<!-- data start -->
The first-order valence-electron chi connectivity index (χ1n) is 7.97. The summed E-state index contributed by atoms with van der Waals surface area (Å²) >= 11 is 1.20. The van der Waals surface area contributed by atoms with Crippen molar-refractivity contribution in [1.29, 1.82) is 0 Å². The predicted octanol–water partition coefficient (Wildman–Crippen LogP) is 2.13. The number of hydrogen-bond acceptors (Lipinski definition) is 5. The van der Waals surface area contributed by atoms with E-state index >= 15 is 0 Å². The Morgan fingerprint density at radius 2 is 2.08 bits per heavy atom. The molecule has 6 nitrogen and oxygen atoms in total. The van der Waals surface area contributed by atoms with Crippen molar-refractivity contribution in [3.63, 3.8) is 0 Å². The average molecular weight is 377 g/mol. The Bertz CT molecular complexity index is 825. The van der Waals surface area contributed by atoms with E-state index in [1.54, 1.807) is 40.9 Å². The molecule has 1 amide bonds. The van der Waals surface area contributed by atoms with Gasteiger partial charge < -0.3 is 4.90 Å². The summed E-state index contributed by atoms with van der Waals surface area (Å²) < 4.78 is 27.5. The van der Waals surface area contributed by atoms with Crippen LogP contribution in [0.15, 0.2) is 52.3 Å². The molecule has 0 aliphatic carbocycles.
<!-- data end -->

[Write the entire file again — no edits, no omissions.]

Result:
The first-order valence-electron chi connectivity index (χ1n) is 7.97. The summed E-state index contributed by atoms with van der Waals surface area (Å²) >= 11 is 1.20. The van der Waals surface area contributed by atoms with Crippen molar-refractivity contribution in [1.29, 1.82) is 0 Å². The predicted octanol–water partition coefficient (Wildman–Crippen LogP) is 2.13. The number of hydrogen-bond acceptors (Lipinski definition) is 5. The van der Waals surface area contributed by atoms with E-state index >= 15 is 0 Å². The Morgan fingerprint density at radius 2 is 2.08 bits per heavy atom. The molecule has 6 nitrogen and oxygen atoms in total. The van der Waals surface area contributed by atoms with Crippen molar-refractivity contribution in [3.63, 3.8) is 0 Å². The average molecular weight is 377 g/mol. The Bertz CT molecular complexity index is 825. The van der Waals surface area contributed by atoms with E-state index in [1.54, 1.807) is 40.9 Å². The molecule has 1 amide bonds. The van der Waals surface area contributed by atoms with Gasteiger partial charge < -0.3 is 4.90 Å². The summed E-state index contributed by atoms with van der Waals surface area (Å²) < 4.78 is 27.5. The van der Waals surface area contributed by atoms with Crippen LogP contribution in [0.15, 0.2) is 52.3 Å². The molecule has 0 aliphatic carbocycles.